What's more, democracies with higher levels of violence against women are as insecure and unstable as nondemocracies.
Our findings, detailed in our new book out this month, Sex and World Peace, echo those of other scholars, who have found that the larger the gender gap between the treatment of men and women in a society, the more likely a country is to be involved in intra- and interstate conflict, to be the first to resort to force in such conflicts, and to resort to higher levels of violence....
It's ironic that authors such as Steven Pinker who claim that the world is becoming much more peaceful have not recognized that violence against women in many countries is, if anything, becoming more prevalent, not less so, and dwarfs the violence produced through war and armed conflict. To say a country is at peace when its women are subject to femicide -- or to ignore violence against women while claiming, as Pinker does, that the world is now more secure -- is simply oxymoronic.Well, Pinker's argument is one I don't think much of myself (we discussed it here); nevertheless, I'm not sure what to make of this argument.
Stability as such isn't much of a goal, if what is being stabilized is injustice. Thus, to some degree, you would think it would be a good thing to see that states that are fundamentally unjust were also unstable: that's just what we might think we would want to see.
On the other hand, growing instability doesn't seem to improve the situation for women much: in fact, it seems to worsen it.
It seems probable that they have their causality exactly backwards. Good treatment for women does not cause political stability; it seems to result from it. It is in a stable atmosphere that women have often done best in human history, because it is in such an atmosphere that the traditional male advantages are minimized: size, strength, and a mental structure that evolution has shaped for war. In a stable environment, it is development of long-term relationships rather than combat that tends to shape society: and these are traditional female strengths. It's the periods of long-term prosperity and stability in which women have advanced their political and legal position.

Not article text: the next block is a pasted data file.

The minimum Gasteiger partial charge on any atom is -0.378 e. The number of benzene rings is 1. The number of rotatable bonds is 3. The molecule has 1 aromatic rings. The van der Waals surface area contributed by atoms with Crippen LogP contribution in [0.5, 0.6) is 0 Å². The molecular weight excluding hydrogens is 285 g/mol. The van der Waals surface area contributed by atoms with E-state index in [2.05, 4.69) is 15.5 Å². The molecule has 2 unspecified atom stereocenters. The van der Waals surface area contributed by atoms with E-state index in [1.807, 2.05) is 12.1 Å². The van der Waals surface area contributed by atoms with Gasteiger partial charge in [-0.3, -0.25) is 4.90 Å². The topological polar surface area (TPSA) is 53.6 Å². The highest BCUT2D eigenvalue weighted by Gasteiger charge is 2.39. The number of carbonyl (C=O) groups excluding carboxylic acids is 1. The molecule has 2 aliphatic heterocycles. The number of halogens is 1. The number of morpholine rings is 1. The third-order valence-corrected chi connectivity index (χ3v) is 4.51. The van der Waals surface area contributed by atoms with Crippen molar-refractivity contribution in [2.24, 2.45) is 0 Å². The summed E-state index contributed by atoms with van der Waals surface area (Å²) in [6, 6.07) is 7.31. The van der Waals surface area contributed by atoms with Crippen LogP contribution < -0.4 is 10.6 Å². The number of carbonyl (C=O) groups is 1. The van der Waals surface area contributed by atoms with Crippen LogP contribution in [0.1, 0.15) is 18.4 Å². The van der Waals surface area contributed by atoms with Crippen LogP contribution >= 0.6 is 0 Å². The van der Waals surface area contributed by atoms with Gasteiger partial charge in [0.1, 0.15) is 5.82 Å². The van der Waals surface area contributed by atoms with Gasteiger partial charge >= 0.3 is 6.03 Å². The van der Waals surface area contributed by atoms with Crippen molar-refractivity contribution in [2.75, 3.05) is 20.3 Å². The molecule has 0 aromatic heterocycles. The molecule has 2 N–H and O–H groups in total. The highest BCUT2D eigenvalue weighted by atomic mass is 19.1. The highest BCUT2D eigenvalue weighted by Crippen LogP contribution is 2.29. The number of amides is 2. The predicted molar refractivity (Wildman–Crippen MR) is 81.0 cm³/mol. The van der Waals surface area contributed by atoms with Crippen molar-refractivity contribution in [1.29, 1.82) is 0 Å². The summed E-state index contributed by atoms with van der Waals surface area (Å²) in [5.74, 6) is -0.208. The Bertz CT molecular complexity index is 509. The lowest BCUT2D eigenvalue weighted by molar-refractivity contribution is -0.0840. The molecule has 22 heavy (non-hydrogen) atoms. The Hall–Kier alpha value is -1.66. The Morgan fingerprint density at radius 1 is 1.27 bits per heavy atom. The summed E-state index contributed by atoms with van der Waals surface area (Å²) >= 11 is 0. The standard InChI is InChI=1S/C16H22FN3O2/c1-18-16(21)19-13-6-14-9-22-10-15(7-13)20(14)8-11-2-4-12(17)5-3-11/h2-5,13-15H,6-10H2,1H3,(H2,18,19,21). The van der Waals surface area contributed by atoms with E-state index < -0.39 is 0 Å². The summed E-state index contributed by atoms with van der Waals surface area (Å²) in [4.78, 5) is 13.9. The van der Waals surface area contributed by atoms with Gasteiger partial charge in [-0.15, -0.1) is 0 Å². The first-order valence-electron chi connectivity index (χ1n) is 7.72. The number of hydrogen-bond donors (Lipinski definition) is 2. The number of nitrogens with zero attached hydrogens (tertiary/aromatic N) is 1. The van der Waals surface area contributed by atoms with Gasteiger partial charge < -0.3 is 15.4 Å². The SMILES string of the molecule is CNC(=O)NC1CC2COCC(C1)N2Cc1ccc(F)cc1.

This suggests that if you want to see women's treatment improve, you should work to stabilize society; but you will almost certainly be stabilizing an oppressive environment for the women when you do it. The goods that come for women will come from their own work and their own natural strength, over time, not because of external efforts.
Nevertheless, there are some counterexamples to the theory that occur to me. It would have been true during the height of the instability of the industrial age, for example, that women had greatest equality (if not best treatment) in the places rendered most unstable by the revolution; and likewise, in WWII, it was the instability that created the opportunity for large-scale female migration into factory work.
This set of data suggest that creating instability is a great thing to do insofar as it gives women a greater hand in the means of production, which may only be possible in industrialized or post-industrial societies. It was certainly true that many Marxist revolutions promised women this very good if they would join the revolution and help overthrow the government, which is why many third-world Marxist leaders were women. However, after the revolution the promised goods rarely materialized.
If this is the truth, though, then there's no general rule about correlation or causation to be made here. The fact that stable states are correlated with female rights is true only just now; it was not true before, and might not be true later.
The authors would like it to be true that the correlation (and even the causation) ran in their direction, because it could allow us to avoid making a value judgment between stability and freedom for women. In fact, I suspect we will often have to make such judgments: and I am as ready to strike a blow for freedom today as I ever was, though experience has made me less hopeful about how much we can actually achieve in our own historical moment.